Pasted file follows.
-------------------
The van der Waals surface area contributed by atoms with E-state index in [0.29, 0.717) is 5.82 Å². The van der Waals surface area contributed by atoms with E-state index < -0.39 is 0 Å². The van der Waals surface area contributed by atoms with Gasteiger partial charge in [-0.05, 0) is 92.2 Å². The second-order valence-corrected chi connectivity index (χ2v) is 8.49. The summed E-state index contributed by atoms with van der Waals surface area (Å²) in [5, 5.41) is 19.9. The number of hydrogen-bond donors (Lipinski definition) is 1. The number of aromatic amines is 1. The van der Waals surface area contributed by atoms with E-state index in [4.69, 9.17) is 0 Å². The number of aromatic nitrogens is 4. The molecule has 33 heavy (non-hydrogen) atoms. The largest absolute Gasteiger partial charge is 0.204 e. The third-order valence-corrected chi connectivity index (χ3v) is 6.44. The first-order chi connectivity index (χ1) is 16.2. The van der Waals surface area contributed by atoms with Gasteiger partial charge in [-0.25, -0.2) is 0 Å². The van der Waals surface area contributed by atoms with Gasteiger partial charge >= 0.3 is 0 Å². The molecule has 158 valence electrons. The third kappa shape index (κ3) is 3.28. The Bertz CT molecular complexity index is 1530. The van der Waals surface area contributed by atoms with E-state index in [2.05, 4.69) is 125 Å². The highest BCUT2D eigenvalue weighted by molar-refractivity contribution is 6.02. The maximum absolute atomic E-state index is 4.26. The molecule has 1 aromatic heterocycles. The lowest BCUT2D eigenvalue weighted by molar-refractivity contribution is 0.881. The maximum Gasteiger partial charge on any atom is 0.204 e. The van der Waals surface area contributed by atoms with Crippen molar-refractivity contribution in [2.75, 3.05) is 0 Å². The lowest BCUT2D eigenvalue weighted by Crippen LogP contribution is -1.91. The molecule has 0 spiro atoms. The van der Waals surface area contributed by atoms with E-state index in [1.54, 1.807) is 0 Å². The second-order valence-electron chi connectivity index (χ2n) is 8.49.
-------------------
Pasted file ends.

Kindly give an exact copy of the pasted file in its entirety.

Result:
The van der Waals surface area contributed by atoms with E-state index in [0.29, 0.717) is 5.82 Å². The van der Waals surface area contributed by atoms with E-state index < -0.39 is 0 Å². The van der Waals surface area contributed by atoms with Gasteiger partial charge in [-0.05, 0) is 92.2 Å². The second-order valence-corrected chi connectivity index (χ2v) is 8.49. The summed E-state index contributed by atoms with van der Waals surface area (Å²) in [5, 5.41) is 19.9. The number of hydrogen-bond donors (Lipinski definition) is 1. The number of aromatic amines is 1. The van der Waals surface area contributed by atoms with E-state index in [4.69, 9.17) is 0 Å². The number of aromatic nitrogens is 4. The molecule has 33 heavy (non-hydrogen) atoms. The largest absolute Gasteiger partial charge is 0.204 e. The third-order valence-corrected chi connectivity index (χ3v) is 6.44. The first-order chi connectivity index (χ1) is 16.2. The van der Waals surface area contributed by atoms with Gasteiger partial charge in [-0.25, -0.2) is 0 Å². The van der Waals surface area contributed by atoms with Gasteiger partial charge >= 0.3 is 0 Å². The molecule has 158 valence electrons. The third kappa shape index (κ3) is 3.28. The Bertz CT molecular complexity index is 1530. The van der Waals surface area contributed by atoms with E-state index in [2.05, 4.69) is 125 Å². The highest BCUT2D eigenvalue weighted by molar-refractivity contribution is 6.02. The maximum absolute atomic E-state index is 4.26. The molecule has 1 aromatic heterocycles. The lowest BCUT2D eigenvalue weighted by molar-refractivity contribution is 0.881. The maximum Gasteiger partial charge on any atom is 0.204 e. The van der Waals surface area contributed by atoms with Crippen molar-refractivity contribution in [2.75, 3.05) is 0 Å². The lowest BCUT2D eigenvalue weighted by Crippen LogP contribution is -1.91. The molecule has 0 spiro atoms. The van der Waals surface area contributed by atoms with E-state index in [1.54, 1.807) is 0 Å². The second-order valence-electron chi connectivity index (χ2n) is 8.49.